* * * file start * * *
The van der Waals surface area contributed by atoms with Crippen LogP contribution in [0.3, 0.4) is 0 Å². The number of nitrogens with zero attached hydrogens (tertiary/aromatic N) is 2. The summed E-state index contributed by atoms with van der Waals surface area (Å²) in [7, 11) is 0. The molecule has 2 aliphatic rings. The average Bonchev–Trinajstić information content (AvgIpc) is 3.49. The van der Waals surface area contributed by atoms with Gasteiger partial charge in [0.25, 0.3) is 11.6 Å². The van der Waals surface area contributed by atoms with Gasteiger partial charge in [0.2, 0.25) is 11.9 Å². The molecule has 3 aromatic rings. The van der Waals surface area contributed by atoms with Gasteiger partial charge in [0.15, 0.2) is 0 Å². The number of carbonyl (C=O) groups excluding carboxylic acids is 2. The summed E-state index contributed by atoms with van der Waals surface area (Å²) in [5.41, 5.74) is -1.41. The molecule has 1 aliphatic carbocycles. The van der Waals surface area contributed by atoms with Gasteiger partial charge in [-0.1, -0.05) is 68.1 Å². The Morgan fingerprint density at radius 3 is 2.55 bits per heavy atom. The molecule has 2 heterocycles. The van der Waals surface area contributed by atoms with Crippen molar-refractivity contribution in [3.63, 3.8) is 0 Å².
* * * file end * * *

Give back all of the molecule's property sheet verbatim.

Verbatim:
The van der Waals surface area contributed by atoms with Crippen LogP contribution in [0.3, 0.4) is 0 Å². The number of nitrogens with zero attached hydrogens (tertiary/aromatic N) is 2. The summed E-state index contributed by atoms with van der Waals surface area (Å²) in [7, 11) is 0. The molecule has 2 aliphatic rings. The average Bonchev–Trinajstić information content (AvgIpc) is 3.49. The van der Waals surface area contributed by atoms with Gasteiger partial charge in [0.25, 0.3) is 11.6 Å². The van der Waals surface area contributed by atoms with Gasteiger partial charge in [0.2, 0.25) is 11.9 Å². The molecule has 3 aromatic rings. The van der Waals surface area contributed by atoms with Gasteiger partial charge in [0.15, 0.2) is 0 Å². The number of carbonyl (C=O) groups excluding carboxylic acids is 2. The summed E-state index contributed by atoms with van der Waals surface area (Å²) in [5.41, 5.74) is -1.41. The molecule has 1 aliphatic carbocycles. The van der Waals surface area contributed by atoms with Gasteiger partial charge in [-0.1, -0.05) is 68.1 Å². The Morgan fingerprint density at radius 3 is 2.55 bits per heavy atom. The molecule has 2 heterocycles. The van der Waals surface area contributed by atoms with Crippen molar-refractivity contribution in [3.63, 3.8) is 0 Å².